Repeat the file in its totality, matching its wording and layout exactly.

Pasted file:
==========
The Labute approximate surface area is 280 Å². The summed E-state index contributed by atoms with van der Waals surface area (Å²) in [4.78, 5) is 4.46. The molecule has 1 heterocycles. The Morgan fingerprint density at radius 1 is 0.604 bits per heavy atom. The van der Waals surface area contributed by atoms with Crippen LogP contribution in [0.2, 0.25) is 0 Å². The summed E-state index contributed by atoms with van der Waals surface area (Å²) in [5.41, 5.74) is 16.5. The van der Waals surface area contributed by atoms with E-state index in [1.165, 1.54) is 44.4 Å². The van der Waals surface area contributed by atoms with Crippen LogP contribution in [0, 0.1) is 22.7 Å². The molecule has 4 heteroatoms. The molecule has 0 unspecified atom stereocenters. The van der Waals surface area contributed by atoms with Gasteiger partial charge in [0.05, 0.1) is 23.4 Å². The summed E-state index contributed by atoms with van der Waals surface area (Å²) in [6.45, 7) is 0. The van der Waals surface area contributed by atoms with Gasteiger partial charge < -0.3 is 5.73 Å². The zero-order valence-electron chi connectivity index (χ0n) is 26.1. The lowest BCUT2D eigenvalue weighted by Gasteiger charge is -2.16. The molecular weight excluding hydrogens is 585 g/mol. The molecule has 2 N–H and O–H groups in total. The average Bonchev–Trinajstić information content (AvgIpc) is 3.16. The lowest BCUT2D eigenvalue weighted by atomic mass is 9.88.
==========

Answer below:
The Labute approximate surface area is 280 Å². The summed E-state index contributed by atoms with van der Waals surface area (Å²) in [4.78, 5) is 4.46. The molecule has 1 heterocycles. The Morgan fingerprint density at radius 1 is 0.604 bits per heavy atom. The van der Waals surface area contributed by atoms with Crippen LogP contribution in [0.2, 0.25) is 0 Å². The summed E-state index contributed by atoms with van der Waals surface area (Å²) in [5.41, 5.74) is 16.5. The van der Waals surface area contributed by atoms with E-state index in [1.165, 1.54) is 44.4 Å². The van der Waals surface area contributed by atoms with Crippen LogP contribution in [0, 0.1) is 22.7 Å². The molecule has 4 heteroatoms. The molecule has 0 unspecified atom stereocenters. The van der Waals surface area contributed by atoms with Gasteiger partial charge in [0.05, 0.1) is 23.4 Å². The summed E-state index contributed by atoms with van der Waals surface area (Å²) in [6.45, 7) is 0. The van der Waals surface area contributed by atoms with Gasteiger partial charge < -0.3 is 5.73 Å². The zero-order valence-electron chi connectivity index (χ0n) is 26.1. The lowest BCUT2D eigenvalue weighted by Gasteiger charge is -2.16. The molecular weight excluding hydrogens is 585 g/mol. The molecule has 2 N–H and O–H groups in total. The average Bonchev–Trinajstić information content (AvgIpc) is 3.16. The lowest BCUT2D eigenvalue weighted by atomic mass is 9.88.